In the wake of Ferguson, the “reforms” being proposed — essentially better training in the more effective use of the new battlefield-style gear the police are acquiring — will only militarize them further. This same mentality, with its accompanying gadgetry, has been moving heavily into America’s border areas and into schools and other institutions as well, including an enormous increase in surveillance systems geared to streets, public places, and even the home.

    In the meantime, while a national security state mentality has been infiltrating American society, the planners of that state have been rewriting the global rules of the road for years when it comes to torture, kidnapping, drone assassination campaigns, global surveillance, national sovereignty, the launching of cyberwars, and the like — none of which will, in the end, contribute to American security, and all of which has already made the planet a less secure, more chaotic, more fragmented place. In these last years, in other words, in its search for “security,” the U.S. has actually become a force for destabilization — that is, insecurity — across significant swaths of the planet.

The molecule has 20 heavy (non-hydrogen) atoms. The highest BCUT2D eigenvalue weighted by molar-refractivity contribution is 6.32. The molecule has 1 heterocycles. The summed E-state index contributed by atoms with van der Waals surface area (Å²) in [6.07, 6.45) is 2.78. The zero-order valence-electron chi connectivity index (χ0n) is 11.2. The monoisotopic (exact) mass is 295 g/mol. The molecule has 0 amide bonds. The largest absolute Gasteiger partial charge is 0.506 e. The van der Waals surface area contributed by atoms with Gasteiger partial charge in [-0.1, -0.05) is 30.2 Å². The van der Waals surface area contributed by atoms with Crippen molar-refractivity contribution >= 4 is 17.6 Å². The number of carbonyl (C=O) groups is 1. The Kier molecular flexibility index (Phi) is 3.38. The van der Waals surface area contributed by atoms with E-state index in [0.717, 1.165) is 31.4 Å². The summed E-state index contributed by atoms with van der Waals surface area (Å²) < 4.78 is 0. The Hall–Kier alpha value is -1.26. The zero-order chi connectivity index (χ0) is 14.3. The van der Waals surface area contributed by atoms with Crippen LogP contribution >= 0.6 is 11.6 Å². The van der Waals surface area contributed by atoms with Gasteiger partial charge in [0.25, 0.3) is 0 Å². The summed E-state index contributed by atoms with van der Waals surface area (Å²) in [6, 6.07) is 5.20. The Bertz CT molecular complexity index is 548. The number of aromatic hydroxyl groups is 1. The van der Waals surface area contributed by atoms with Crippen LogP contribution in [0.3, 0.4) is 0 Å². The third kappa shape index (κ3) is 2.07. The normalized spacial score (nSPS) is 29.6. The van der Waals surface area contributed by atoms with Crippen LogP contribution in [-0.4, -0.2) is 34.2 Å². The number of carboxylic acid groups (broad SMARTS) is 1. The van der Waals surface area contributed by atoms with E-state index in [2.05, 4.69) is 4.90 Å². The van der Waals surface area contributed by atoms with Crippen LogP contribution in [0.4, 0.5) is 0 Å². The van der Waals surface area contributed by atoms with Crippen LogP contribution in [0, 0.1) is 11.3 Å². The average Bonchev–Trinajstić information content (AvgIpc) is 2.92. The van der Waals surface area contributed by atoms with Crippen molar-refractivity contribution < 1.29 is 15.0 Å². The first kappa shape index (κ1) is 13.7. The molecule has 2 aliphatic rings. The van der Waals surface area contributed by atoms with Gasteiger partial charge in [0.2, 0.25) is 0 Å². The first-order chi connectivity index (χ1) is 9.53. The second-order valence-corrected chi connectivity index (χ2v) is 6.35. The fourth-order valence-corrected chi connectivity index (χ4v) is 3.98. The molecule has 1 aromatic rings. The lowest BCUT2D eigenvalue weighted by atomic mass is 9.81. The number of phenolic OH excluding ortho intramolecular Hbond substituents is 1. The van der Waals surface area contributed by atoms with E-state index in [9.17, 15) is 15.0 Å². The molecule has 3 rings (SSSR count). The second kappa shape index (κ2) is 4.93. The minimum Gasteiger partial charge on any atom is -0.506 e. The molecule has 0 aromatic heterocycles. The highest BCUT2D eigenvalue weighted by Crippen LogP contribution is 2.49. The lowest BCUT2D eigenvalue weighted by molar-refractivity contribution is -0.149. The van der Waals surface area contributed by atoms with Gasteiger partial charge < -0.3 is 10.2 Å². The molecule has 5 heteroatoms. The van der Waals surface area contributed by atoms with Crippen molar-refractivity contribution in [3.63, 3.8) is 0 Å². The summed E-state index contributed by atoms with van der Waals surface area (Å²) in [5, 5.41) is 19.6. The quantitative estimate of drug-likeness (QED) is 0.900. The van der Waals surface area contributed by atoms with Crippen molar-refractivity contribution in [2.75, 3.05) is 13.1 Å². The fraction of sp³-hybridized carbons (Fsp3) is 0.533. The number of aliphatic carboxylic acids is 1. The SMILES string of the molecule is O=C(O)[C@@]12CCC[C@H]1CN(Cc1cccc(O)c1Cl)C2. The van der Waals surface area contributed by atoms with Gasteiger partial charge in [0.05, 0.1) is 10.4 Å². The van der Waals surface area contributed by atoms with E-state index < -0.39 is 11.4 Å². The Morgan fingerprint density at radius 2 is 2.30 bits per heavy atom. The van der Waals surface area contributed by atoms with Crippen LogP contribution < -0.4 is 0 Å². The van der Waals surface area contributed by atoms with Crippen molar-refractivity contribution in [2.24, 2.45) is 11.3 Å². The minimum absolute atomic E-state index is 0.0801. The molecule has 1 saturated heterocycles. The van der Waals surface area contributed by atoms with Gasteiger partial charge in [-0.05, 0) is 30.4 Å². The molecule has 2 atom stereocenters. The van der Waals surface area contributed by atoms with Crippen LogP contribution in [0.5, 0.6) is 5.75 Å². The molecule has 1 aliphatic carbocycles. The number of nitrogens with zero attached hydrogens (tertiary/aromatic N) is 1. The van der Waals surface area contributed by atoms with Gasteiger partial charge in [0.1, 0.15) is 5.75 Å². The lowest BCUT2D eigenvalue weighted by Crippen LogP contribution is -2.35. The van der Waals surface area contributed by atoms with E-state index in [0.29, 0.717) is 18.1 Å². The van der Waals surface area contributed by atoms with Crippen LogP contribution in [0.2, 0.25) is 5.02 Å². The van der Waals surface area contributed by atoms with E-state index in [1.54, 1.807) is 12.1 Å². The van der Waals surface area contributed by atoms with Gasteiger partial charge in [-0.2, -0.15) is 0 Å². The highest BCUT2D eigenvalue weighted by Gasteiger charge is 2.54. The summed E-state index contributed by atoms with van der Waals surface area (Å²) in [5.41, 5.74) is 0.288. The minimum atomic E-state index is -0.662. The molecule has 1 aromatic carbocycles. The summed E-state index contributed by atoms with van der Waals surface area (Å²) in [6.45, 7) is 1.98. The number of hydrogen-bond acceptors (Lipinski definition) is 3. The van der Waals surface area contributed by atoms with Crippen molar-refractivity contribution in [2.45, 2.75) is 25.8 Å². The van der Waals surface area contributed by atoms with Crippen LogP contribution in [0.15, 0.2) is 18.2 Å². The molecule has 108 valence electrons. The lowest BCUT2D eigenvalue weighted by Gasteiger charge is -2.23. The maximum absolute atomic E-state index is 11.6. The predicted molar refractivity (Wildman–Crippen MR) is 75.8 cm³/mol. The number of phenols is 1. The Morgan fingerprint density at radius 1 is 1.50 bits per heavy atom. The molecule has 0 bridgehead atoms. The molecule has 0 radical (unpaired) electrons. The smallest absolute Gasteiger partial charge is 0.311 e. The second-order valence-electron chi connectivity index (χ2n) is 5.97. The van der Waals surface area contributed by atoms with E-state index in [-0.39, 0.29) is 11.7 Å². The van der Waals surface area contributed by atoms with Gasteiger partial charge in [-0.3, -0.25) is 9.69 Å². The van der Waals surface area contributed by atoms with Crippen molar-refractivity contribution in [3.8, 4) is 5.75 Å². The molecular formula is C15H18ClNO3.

Perhaps one of these days, Americans will decide to consider more seriously what “security,” as presently defined by the powers that be in Washington, even means in our world. There can, as a start, be no question that the national security state does offer genuine security of a very specific sort: to its own officials and employees. Nothing they do, no matter how dumb, immoral, or downright criminal, ever seems to stand in the way of their own upward mobility within its structure.

    As an example — and it’s only one in an era filled with them — not a single CIA official was dismissed, demoted, or even reprimanded in response to the recent release of the redacted executive summary of the Senate Intelligence Committee’s torture report. It hardly mattered that the report included actual criminal behavior (even by the degraded “enhanced interrogation” standards green-lighted by the Bush administration) and the grimmest kinds of abuse of prisoners, some quite innocent of anything. In an America in which, economically speaking, security has not exactly been the gold standard of the twenty-first century, it is hard to imagine any group that is more secure.